Ultimate Guide to Microscope Slides

Choosing the right slide for your experiment, research, classroom or laboratory testing should not have to be a difficult task. However, with hundreds of options it can become a challenge. Thankfully, we have put together this guide for choosing the right type of slide for your project or laboratory. First, let’s take a look at the history of slides.  

Slides date back to the Victorian England era of the early 1800s. The first know slides were simply pieces of bone, ivory or even wood. The specimens were mounted on top of the bone or ivory for observation. Later, the slides were placed on two pieces of mica to better transmit light. In the late 1800s, the first glass microscope slide was introduced.  

Different Kinds of Slides 

Plain Microscope Slides

Glass Slides

Glass slides are perfect for the practical scientist. Typically coming in the size of 3 x 1 inch or 3 x 2 inches, these slides can be used across a plethora of applications.  Typically, plain slides are difficult to write on. Over the years, there have been several new innovations to improve the quality of each plain slide. You can find those outlined in the next section.  

Prepared Slides

Prepared Slides

Prepared slides are typically used by the junior scientist or in learning environments. Prepared slides have a premade specimen sandwiched between two glass or plastic slides so the user can reference a specific specimen that may be hard to obtain or difficult to place on a regular plastic slide.   

Different Slide Features

Charged Slides 

A charged slide refers to the manufacturer adding a chemical (or charge) to the slide. This allows for specific types of tissue to better stick to the slide. Charged slides are typically used for only a specific type of application. 

Single or Double Frosted Slides 

Frosted slides are best used in research or learning environments. The frosted tip of the slides allows the user to easily identify the specimen by writing directly on the slide.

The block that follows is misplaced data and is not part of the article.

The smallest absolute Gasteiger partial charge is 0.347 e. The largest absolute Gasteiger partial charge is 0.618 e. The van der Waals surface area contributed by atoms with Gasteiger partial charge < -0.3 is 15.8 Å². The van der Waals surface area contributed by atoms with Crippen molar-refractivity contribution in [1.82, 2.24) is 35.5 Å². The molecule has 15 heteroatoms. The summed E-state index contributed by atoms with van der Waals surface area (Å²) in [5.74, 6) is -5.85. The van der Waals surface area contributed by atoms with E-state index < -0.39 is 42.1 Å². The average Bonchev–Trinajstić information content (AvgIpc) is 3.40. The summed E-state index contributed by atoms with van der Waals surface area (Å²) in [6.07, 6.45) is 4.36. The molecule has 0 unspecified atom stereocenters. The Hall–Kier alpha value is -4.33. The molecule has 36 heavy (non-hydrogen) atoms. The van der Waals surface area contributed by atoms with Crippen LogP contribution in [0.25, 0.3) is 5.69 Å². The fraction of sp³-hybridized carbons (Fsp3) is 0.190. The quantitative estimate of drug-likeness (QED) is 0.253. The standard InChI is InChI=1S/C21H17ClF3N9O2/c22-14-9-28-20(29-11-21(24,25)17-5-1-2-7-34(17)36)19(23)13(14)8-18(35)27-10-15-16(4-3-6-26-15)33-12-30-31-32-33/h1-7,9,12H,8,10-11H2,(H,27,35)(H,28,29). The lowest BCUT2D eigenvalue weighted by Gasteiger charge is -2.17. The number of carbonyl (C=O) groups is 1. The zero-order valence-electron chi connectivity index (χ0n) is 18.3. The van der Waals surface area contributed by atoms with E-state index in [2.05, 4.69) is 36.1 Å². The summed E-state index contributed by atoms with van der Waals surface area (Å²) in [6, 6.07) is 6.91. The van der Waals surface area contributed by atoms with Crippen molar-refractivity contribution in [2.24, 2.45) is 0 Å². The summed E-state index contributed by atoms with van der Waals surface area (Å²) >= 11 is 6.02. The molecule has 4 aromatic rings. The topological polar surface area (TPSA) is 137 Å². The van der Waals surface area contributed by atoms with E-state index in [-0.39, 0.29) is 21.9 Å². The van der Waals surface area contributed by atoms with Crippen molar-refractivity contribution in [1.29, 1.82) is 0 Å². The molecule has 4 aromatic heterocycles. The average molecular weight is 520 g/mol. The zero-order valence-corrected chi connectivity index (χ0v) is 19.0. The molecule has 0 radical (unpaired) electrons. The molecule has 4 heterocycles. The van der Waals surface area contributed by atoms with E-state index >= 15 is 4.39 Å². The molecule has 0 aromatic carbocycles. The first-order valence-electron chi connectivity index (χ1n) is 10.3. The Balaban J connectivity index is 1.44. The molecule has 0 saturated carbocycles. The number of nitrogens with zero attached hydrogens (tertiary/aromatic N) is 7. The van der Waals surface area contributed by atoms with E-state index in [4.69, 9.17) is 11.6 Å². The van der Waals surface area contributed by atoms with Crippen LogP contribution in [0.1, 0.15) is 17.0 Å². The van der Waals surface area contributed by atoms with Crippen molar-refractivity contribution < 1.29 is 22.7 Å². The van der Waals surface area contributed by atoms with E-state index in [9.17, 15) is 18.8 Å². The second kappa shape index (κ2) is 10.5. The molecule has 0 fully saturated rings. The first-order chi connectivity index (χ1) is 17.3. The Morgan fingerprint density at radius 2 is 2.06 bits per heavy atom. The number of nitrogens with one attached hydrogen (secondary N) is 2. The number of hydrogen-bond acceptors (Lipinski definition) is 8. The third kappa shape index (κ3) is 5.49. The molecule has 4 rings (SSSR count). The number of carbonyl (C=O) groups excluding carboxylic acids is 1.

Colored Edges

Colored edges weren’t created just to bring color to a lab, but for a much more practical reason. Colored edges help a user easily identify, label or color code their specimens.  

Slide Edges & Corners  

Having beveled or chipped corners have many benefits to the user and are typically chosen based on preference.  

  1. The slides can be easily picked up and handled
  2. It is believed a rounded edge makes it easier to make a quality liquid smear. 

There are several different types of corner options: 

  • 90-degree corners – this just means that the corners are pointed. 90-degree slides are considered out of date and are typically not used in lab settings anymore. 
  • 45-degree corners – these slides are the most requested. The 45-degree angle allows for better handling. In fact, 45-degree slides are typically required for automated machines.  
  • Clipped or nicked corners – these are a cross between the 90-degree and 45-degree slide. The nickeled corner makes it more comfortable to hold but not having a precise angle can be proven as an issue in most labs. 

What Slides are Best for Mounting? 

The answer to this question is easy: any hydrophilic plain slide. Hydrophilic means to attract water, where hydrophobic means to repel water. Typically, a user wants the liquid to lay flat on a slide. The flatter the specimen, the fewer layers of cells or liquid, which projects a better image under a microscope.  

The exception to this rule is when using charged slides. Some applications under-go harsh techniques in the process of staining/fixing/retrieving solutions and users need the specimens to stick.  

How are Slides Sold?

Slides are sold per gross. This typically means there are 144 slides (12 dozen) per box 

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